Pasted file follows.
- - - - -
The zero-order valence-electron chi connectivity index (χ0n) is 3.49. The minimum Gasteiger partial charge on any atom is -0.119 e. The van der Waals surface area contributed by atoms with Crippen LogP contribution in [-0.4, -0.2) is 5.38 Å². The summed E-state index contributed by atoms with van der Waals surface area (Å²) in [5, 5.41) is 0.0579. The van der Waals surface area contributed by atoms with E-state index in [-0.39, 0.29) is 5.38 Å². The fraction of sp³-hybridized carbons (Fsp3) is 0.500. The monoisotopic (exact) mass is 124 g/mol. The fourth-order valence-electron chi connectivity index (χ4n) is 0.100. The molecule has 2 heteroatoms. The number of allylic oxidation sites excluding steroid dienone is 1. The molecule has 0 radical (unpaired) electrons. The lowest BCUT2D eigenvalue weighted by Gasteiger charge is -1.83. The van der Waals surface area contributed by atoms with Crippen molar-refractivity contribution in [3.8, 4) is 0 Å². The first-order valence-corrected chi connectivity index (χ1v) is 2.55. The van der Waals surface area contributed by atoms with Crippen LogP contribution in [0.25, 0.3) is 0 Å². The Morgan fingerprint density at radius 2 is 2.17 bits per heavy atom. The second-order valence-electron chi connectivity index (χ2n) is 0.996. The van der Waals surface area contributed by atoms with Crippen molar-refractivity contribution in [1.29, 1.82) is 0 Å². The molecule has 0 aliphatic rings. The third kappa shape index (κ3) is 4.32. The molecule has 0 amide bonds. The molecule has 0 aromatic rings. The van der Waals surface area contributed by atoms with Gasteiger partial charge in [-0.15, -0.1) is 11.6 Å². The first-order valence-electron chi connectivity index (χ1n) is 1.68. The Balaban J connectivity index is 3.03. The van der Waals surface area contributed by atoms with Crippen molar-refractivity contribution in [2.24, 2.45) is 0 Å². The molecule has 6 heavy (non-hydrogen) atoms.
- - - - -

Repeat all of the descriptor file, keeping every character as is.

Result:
The zero-order valence-electron chi connectivity index (χ0n) is 3.49. The minimum Gasteiger partial charge on any atom is -0.119 e. The van der Waals surface area contributed by atoms with Crippen LogP contribution in [-0.4, -0.2) is 5.38 Å². The summed E-state index contributed by atoms with van der Waals surface area (Å²) in [5, 5.41) is 0.0579. The van der Waals surface area contributed by atoms with E-state index in [-0.39, 0.29) is 5.38 Å². The fraction of sp³-hybridized carbons (Fsp3) is 0.500. The monoisotopic (exact) mass is 124 g/mol. The fourth-order valence-electron chi connectivity index (χ4n) is 0.100. The molecule has 2 heteroatoms. The number of allylic oxidation sites excluding steroid dienone is 1. The molecule has 0 radical (unpaired) electrons. The lowest BCUT2D eigenvalue weighted by Gasteiger charge is -1.83. The van der Waals surface area contributed by atoms with Crippen molar-refractivity contribution in [3.8, 4) is 0 Å². The first-order valence-corrected chi connectivity index (χ1v) is 2.55. The van der Waals surface area contributed by atoms with Crippen LogP contribution in [0.25, 0.3) is 0 Å². The Morgan fingerprint density at radius 2 is 2.17 bits per heavy atom. The second-order valence-electron chi connectivity index (χ2n) is 0.996. The van der Waals surface area contributed by atoms with Crippen molar-refractivity contribution in [1.29, 1.82) is 0 Å². The molecule has 0 aliphatic rings. The third kappa shape index (κ3) is 4.32. The molecule has 0 amide bonds. The molecule has 0 aromatic rings. The van der Waals surface area contributed by atoms with Gasteiger partial charge in [-0.15, -0.1) is 11.6 Å². The first-order valence-electron chi connectivity index (χ1n) is 1.68. The Balaban J connectivity index is 3.03. The van der Waals surface area contributed by atoms with Crippen molar-refractivity contribution in [2.24, 2.45) is 0 Å². The molecule has 6 heavy (non-hydrogen) atoms.